Syracuse Football: How much could players earn from endorsements?

The NCAA is weighing a change to its name, image and likeness rules, and it’s intriguing to think about how much money Syracuse football players could make.

How much could a star Syracuse football player like Andre Cisco or Trill Williams generate in endorsement income if the NCAA finally gets with the program and allows student-athletes to profit off their own names, images and likenesses?

It’s not entirely clear, but based on a story from 247Sports, the potential is there for the best-known and marketable players in the sport – particularly those with large social media followings – to earn hundreds of thousands of dollars, if not more.

Of course, while the incompetent NCAA is seriously considering changes to its NIL rules, there’s no guarantee that it will happen at all, or even anytime soon. But progress in this debate has occurred, and even federal lawmakers are weighing in on the issue.

Per an article from 247Sports national college football writer Chris Hummer, two leading Heisman Trophy contenders for the upcoming term, Clemson quarterback Trevor Lawrence and Ohio State QB Justin Fields, have earning potential that exceeds $1 million.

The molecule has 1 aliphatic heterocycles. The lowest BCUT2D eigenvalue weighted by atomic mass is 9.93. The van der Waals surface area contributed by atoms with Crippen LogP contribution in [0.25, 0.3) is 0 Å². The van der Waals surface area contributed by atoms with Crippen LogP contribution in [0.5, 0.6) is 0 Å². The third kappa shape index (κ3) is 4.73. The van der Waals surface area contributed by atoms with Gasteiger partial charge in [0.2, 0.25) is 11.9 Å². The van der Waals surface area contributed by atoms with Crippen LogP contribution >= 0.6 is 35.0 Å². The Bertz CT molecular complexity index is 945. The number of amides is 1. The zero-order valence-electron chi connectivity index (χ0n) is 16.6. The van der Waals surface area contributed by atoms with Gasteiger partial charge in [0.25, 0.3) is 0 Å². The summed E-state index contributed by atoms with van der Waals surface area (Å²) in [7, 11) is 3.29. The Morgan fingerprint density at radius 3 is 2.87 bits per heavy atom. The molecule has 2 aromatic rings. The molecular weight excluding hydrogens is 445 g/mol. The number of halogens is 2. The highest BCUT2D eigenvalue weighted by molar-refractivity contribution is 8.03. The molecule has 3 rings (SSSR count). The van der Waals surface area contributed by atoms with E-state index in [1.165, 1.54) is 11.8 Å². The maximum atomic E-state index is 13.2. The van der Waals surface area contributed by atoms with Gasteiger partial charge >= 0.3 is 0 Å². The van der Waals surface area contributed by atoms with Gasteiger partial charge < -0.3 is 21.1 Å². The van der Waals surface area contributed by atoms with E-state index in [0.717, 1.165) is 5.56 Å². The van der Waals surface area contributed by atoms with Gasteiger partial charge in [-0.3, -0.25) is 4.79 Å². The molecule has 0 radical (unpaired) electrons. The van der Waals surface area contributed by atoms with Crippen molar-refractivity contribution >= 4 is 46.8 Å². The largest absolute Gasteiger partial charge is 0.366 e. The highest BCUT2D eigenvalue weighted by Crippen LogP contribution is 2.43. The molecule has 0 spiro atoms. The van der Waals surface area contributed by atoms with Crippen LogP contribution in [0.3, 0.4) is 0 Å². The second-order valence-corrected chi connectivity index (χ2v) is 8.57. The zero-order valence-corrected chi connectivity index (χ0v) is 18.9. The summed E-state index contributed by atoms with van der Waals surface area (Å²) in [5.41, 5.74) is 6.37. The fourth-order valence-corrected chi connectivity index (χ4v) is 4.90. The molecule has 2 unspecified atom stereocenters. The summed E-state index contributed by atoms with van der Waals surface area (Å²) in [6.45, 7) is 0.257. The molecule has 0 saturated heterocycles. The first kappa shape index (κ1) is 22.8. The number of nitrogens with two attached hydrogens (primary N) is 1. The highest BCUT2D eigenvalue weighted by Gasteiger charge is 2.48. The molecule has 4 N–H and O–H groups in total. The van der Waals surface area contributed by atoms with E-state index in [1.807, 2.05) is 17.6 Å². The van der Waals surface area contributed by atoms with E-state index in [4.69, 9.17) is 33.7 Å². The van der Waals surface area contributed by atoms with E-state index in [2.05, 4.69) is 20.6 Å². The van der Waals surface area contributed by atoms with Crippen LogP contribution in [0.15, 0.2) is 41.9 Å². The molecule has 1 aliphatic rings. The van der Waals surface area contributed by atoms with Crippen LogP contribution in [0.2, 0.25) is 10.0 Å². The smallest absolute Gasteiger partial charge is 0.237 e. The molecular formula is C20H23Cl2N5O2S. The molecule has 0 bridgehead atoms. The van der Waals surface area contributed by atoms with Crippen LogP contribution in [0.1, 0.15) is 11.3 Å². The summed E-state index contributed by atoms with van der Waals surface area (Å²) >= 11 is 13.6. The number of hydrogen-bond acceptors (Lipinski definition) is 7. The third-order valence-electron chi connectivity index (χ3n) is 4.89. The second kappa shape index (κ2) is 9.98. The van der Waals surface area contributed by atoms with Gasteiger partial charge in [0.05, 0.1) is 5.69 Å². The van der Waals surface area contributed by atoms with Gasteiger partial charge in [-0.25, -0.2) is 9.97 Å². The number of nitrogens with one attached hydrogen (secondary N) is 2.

Hummer’s piece cites a study from Opendorse, an athlete marketing platform based in Lincoln, Neb. Blake Lawrence, a former Nebraska linebacker and CEO of Opendorse, told Hummer that “the average FBS player would be worth anywhere from $800 to $8,000 dollars a year.”

I have no doubt that guys like junior defensive back Williams, junior safety Cisco, redshirt junior quarterback Tommy DeVito and a few other Syracuse football players could possibly earn way more than $8,000 annually from endorsement avenues.

Cisco, for one, was an All-American in 2018 as a true freshman, and he’s getting a ton of pre-season accolades heading into the 2020 stanza, as well as first- or second-round buzz in the 2021 NFL Draft.

That being said, I can’t see Orange guys commanding anywhere close to what a Fields or a Trevor Lawrence could earn. For one, Clemson and Ohio State are much bigger football brands than Syracuse. Orange football players, by and large, also don’t have huge presences on social media.

If you begin to discuss NIL as it pertains to Syracuse basketball, well, the Orange has a much larger national brand in that sport than in football. The 247Sports article also said it’s important to consider whether a particular college or university has professional sports franchises in the vicinity.

In Syracuse’s instance, there are other sports besides those played by the Orange around, although the university does generate much of the attention in the greater ‘Cuse community.

A charismatic guy like Cisco, were he to seriously contend for national defensive player of the year honors and become an All-American again, could absolutely bring in some endorsement income. How much, though, will remain a mystery for now.

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